Updated: 6 days ago
_Business. First of all, why am I spelling it with an underscore? We'll get to that soon, but first, let's talk about the craft of _business. Running a _business is not for the faint of heart. A successful _business requires capital, a well-formed _business plan, and proper management.
If you're thinking about starting your own _business, keep reading!
In this article, we're going to discuss:
How to start a _business
How to write a _business plan
Where to find the money for your new _business
Where to buy insurance for your new _business
How to manage a _business
Why in the world am I spelling the word "business" like "_business" (Hint: it has to do with something called Blue Ocean Strategy)
Table of Contents
What is the Best _Business to Start?
Deciding what _business to start isn't as simple as it might seem. Sure, you might have an idea for something you want to do, but the real question is: "What do people want to buy?"
According to my favorite book about _business - The E Myth: Why Most Small Businesses Fail and What To Do About It; by Michael Gerber - most entrepreneurs go into _business due to something called an "entrepreneurial fissure."
It typically goes like this...
You had a job; you were probably pretty good at your job. Maybe the best in the entire office, or shop, or whatever...
Every day you came to work and outperformed every last one of your colleagues. You showed up on time, worked hard, received praise and gratitude for your work (or maybe not), and you knew everything there was to know about how to do your job.
Then one day, you said to yourself: "I'm the one doing all the work around here while the boss just sits back and collects all the money! I should go into business for myself so that I can sit back and make my own money!"
So, you said goodbye to your job and set out to make your own fortune by going into _business for yourself.
You probably went out and bought all the latest and greatest equipment, hired a few of your close friends, and got right to work.
Things were probably going pretty well for a while too.
But little by little, things probably started to become slightly chaotic.
Maybe client appointments weren't organized as well as they could have been, or maybe the level of cleanliness in the workspace started to deteriorate slowly.
Perhaps you started to realize that the friends you hired to be your employees aren't taking the job as seriously as you believe they should, or perhaps they're not performing at the level you expected from them.
Maybe those relationships even began to show signs of stress as time passed.
After a while, you probably came to the conclusion that what you really need is someone who "knows what they're doing" to run the _business for you, and you probably found someone who was more than happy to do that for you.
But after letting someone else take the reigns for a while, things only seem to get worse!
No matter what you do, no one seems to be able to get the job done as well as you can!
You probably eventually came to the conclusion that you either need to close the doors for good or go back to doing everything yourself; and if you do decide to go back to doing everything yourself, it's only a matter of time before you decide to close the doors for good anyway.
So what went wrong?
The short answer is that the entrepreneur confused the 'technical work of a _business' with knowing the '_business behind that technical work.'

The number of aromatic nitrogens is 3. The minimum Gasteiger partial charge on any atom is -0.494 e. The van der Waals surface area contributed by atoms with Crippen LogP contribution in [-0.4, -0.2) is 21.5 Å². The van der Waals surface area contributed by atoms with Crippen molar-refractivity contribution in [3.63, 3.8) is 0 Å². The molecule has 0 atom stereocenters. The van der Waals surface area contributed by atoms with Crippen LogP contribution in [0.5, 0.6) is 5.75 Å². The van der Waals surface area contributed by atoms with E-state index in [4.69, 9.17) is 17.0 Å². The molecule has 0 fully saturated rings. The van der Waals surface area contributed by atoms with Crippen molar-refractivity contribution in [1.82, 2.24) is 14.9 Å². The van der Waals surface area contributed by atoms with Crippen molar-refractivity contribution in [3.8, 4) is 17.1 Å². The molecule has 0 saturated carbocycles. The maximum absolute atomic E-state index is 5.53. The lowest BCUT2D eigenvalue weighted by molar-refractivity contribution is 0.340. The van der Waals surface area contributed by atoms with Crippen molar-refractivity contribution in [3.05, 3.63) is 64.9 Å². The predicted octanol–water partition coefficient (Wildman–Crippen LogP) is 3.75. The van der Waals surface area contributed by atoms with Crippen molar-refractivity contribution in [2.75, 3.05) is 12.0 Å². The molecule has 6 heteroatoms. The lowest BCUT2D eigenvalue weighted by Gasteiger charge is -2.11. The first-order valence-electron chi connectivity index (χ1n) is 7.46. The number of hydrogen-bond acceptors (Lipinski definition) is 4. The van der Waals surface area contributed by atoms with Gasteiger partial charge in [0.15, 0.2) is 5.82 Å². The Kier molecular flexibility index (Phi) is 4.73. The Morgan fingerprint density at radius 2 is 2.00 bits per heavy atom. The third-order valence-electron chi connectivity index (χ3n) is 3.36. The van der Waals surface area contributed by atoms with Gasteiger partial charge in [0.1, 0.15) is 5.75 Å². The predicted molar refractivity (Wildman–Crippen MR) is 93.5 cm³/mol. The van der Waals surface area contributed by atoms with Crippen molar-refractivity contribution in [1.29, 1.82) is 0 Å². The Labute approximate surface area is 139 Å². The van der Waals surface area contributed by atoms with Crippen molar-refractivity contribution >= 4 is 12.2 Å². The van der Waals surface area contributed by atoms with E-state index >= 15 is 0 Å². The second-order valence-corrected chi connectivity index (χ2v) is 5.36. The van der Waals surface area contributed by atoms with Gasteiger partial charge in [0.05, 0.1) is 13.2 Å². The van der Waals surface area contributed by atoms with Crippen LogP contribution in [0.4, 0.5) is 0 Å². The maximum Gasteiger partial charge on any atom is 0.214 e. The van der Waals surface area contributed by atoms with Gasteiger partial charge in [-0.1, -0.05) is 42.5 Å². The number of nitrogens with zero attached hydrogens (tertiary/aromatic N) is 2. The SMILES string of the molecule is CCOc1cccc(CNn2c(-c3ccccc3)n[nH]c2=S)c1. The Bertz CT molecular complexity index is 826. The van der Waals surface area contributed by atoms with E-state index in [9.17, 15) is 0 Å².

For instance, if we're talking about a car repair shop, the technical work of the _business includes knowing how to change tires, change the oil, top off the fluids, etc...
Whereas the _business of that technical work includes managing cash flow, tracking inventory, human resource management, marketing, meeting OSHA safety standards, enforcing cleanliness standards, systems engineering, etc...
Notice that the two disciplines are completely different from one another.
Knowing how to fix cars, and knowing how to run a business that fixes cars, are two entirely different sets of skills. Just because you know one doesn't mean that you know the other.
Imagine sitting down at a piano without ever having had a single lesson and being asked to play Mozart?
You need to take the time to learn how to play the piano first, and there is only one correct way to play the piano.
The same is true in _business.
There's only one correct way to run a _business, and accepting that is the first step toward success.
So, before we get too hung up on what type of _business to start, first make sure that your _business meets a need and has a reliable customer base.
Ideally, the community you serve should already be thirsty for your new _business.
The best products are ones that meet a need or correct a market inefficiency.
Growing up, one of my Father's favorite Dad-isms was:
"It's better to be the guy who sells the french fries than the guy who sells the deep fryer."
There's a lot of wisdom in that one sentence.
A salesman who sells deep fryers has to find a new customer every time he wants to make a sale. Rarely, if ever, will he sell to the same person twice. However, a salesman who sells french fries has an ever-increasing consumer base who makes recurring purchases of french fries.
Of course, french fries are just a metaphor. But the same principle applies to other consumable product categories such as Bath & Body products, Health & Beauty, Nutritional Supplements, Foods, and generally any _business that follows a subscription model or provides any type of ongoing service.
These types of products will always outperform products that can only sell to a customer once.